IDC Research Reveals Increase In Unclaimed Web Mindshare; Microsoft Stalls, IBM Surges, Customers Balk
FRAMINGHAM, Mass., April 13, 1998 — Which Internet supplier are customers betting on? According to a recent survey from International Data Corporation, more and more customers were unsure which Internet vendor is most important to their companies' use or the Web. IDC believes the constant market static between Microsoft and the "NOIS" (Netscape, Oracle, IBM, and Sun) group of Microsoft rivals, as well as Netscape's decline as an Internet leader, were likely contributing factors.
"IDC has tracked the 'Web mindshare' of leading IT suppliers for the past three years," said Frank Gens, IDC's senior vice president of research and director of Internet@IDC. "By Web mindshare we mean the percentage of IT buyers who name the supplier as most important to the success of the respondent's use of the Web. We consider Web mindshare a leading indicator of market share and market power in the next wave of industry growth."
One year ago, IDC presented the Web mindshare results from IDC's 1997 Global IT (GIT) Survey with the results of its 1996 Global IT Survey. "The clearest message from last year's data and analysis appeared to be Microsoft's domination of yet another market space," said Gens. However, IDC's 1998 GIT Survey data reveals customers minds –and IT supplier Web mindshare — has shifted with Microsoft's surge stalling. "Microsoft’s Web mindshare skyrocketed two years ago when the company embraced open Internet standards and proselytized about the customer benefits of the Internet. Its mindshare hit the wall in this last year as the company appeared more proprietary," said Gens.
Web Mindshare For Selected IT Suppliers: 1998 Versus 1997 (%)
What is the one IT company that will be strategically most important to the success of your company's Web-based business projects?
Response 1998 1997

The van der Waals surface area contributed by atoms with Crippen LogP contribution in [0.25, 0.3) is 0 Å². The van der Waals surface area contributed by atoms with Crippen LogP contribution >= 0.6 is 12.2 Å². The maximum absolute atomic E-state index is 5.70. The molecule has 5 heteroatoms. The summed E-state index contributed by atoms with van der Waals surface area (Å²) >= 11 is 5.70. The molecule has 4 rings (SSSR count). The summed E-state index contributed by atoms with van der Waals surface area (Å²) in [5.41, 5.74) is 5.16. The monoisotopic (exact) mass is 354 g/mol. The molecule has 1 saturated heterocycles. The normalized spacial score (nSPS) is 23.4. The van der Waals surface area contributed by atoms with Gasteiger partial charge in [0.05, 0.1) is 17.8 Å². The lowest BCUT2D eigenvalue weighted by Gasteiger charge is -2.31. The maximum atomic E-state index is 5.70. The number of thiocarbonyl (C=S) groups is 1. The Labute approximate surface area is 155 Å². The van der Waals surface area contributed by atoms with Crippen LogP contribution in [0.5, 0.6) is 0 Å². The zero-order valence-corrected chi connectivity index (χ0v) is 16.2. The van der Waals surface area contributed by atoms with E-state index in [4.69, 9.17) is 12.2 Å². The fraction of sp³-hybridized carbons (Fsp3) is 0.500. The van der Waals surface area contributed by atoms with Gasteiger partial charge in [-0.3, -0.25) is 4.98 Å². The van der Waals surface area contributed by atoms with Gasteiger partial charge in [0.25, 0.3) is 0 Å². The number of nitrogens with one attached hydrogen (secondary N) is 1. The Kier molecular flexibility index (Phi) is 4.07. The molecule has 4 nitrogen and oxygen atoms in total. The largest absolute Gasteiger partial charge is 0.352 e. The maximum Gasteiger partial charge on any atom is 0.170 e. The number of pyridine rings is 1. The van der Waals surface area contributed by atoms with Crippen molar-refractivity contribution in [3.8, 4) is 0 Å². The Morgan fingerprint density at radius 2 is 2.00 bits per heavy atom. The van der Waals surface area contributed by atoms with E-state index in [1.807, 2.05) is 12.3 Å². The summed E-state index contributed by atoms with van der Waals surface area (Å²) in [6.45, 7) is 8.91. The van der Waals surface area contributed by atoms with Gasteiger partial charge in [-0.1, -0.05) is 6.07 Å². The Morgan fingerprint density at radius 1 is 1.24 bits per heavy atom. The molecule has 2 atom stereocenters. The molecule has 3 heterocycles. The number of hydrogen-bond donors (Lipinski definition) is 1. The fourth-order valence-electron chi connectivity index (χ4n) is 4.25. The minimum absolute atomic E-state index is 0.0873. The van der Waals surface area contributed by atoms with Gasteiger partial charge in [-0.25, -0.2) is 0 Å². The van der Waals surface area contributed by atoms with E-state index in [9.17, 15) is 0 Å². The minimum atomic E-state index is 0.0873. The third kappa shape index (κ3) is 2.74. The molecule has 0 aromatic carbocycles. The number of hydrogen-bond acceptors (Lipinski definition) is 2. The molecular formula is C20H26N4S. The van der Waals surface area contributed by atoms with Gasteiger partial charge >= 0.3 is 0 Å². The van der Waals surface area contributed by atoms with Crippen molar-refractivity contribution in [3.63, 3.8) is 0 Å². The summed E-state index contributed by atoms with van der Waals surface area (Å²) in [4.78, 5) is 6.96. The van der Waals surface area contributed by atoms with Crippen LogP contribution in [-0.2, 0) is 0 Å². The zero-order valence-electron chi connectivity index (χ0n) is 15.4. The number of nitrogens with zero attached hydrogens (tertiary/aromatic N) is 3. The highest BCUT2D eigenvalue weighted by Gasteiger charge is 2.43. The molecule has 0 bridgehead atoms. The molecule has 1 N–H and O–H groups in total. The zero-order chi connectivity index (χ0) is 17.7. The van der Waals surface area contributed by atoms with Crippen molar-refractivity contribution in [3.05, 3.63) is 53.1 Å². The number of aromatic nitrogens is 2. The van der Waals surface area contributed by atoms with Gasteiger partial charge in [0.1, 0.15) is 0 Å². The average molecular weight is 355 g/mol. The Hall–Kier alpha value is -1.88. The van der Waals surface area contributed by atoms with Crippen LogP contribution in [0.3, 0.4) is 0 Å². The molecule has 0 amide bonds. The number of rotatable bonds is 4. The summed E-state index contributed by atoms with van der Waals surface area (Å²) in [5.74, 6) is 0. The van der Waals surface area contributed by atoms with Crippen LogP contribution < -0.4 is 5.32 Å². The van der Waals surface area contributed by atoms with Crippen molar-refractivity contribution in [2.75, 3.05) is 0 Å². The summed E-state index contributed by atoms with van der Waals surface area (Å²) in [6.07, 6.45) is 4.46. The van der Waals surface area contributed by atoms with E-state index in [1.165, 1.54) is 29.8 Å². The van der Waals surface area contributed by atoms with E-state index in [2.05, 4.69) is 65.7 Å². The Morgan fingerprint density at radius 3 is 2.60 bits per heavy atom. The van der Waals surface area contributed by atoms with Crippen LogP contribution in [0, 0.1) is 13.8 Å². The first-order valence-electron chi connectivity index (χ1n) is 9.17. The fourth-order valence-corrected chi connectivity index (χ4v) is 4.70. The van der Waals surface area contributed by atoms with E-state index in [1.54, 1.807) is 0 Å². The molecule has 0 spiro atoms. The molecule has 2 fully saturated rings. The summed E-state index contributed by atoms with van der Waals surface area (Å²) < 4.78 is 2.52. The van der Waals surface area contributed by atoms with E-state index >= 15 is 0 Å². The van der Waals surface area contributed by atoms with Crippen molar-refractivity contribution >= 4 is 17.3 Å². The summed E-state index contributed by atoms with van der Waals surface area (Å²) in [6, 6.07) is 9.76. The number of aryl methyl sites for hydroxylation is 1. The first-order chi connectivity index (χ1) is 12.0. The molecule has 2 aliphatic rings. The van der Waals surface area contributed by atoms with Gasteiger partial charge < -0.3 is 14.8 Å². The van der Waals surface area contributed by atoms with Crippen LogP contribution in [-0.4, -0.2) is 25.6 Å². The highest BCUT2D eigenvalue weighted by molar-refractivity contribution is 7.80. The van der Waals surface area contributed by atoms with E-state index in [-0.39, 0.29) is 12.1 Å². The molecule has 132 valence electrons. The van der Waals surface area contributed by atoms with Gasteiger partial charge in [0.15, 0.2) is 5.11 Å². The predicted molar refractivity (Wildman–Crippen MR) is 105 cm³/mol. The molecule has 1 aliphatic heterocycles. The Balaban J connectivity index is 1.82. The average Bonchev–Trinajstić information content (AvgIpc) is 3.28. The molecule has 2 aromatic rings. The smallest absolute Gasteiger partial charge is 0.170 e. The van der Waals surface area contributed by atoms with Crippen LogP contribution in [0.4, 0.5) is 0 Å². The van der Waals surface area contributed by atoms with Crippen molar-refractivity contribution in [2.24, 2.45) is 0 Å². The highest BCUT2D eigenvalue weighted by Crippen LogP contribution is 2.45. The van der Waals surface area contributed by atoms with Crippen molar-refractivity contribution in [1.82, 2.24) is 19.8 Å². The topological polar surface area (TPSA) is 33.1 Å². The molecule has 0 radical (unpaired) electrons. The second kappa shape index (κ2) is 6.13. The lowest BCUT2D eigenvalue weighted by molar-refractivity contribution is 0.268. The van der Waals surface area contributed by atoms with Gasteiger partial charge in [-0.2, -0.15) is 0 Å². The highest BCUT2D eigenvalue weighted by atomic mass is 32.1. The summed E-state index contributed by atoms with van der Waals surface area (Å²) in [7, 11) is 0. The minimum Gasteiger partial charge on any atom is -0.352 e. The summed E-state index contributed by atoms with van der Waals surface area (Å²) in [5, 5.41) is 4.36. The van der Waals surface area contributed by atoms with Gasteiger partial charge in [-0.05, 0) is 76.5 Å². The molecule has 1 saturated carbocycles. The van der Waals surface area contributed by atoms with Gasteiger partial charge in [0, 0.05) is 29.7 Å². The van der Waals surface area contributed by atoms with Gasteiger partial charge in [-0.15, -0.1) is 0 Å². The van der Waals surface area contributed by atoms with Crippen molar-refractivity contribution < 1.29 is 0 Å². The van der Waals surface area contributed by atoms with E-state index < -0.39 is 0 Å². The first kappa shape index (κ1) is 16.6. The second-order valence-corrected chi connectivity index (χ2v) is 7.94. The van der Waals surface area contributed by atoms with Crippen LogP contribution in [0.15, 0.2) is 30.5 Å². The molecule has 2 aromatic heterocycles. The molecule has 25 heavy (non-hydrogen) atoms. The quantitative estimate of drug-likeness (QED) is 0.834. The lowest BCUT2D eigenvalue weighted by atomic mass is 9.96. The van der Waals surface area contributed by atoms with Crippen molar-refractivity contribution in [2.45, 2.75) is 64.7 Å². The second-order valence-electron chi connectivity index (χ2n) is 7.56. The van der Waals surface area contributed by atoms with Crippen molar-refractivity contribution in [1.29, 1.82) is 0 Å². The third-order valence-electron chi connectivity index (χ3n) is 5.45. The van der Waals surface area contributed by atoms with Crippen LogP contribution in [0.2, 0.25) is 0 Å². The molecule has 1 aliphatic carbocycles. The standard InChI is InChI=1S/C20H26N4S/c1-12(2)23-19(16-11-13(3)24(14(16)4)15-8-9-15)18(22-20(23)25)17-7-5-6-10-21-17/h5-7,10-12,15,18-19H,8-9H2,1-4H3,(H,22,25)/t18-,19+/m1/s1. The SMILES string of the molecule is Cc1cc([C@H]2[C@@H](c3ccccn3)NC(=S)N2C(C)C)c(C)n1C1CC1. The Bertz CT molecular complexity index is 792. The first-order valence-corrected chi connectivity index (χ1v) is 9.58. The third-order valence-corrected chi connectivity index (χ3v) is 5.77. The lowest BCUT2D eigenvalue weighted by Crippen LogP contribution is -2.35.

None/don’t know 45.8 39.1
Microsoft 24.2 25.6
Netscape 2.7 9.6
IBM 9.9 3.1
Oracle 0.9 1.7
Sun 1.0 0.5
From IDC’s Global IT (GIT) Surveys, U.S. respondents, sites with >500 employees
Data = percent of respondents naming supplier (unaided responses)
1998 N = 270, 1997 N = 421
GIT 1998 fielded in 4Q97, GIT 1997 fielded in 4Q96
Another startling finding from IDC's 1998 GIT Survey was the tripling of IBM's Web mindshare which vaulted the company into second place. Its focus on the Internet and eBusiness has yielded dividends and has enabled the company to maintain an "above-the-fray" image with customers.
Netscape's Web mindshare tumbled 70 percent from the prior year, the IDC survey found, putting more pressure on the company to make bold moves to recover its image as an Internet powerhouse. "Leadership in Internet products used to be enough to win the game, but now customer confidence in the supplier's long-term viability is the ante to even get in the game," said Gens. "As we suggested in IDC Predictions '98, selecting a strong marriage partner is Netscape's best chance to avoid moving from leader to niche player."
Sun and Oracle continue to have low Web mindshare numbers among IS executives — particularly surprising for Sun, a seminal Internet supplier. IDC believes an Oracle/Netscape marriage would go a long way to improve both suppliers’ Web mindshare.
IDC Web Mindshare Monitor: Microsoft Stalls, IBM Surges, Customers Balk is part of IDC's monthly Executive Insights series authored by Gens. The full text of his article is available at http://www.idc.com.
International Data Corporation is the industry's leading Internet research resource with more than 40 full-time and 150 contributing analysts in 36 countries covering more than 20 expertise areas within the Internet field. This group — possibly the largest Internet market research practice anywhere — is known as Internet@IDC.
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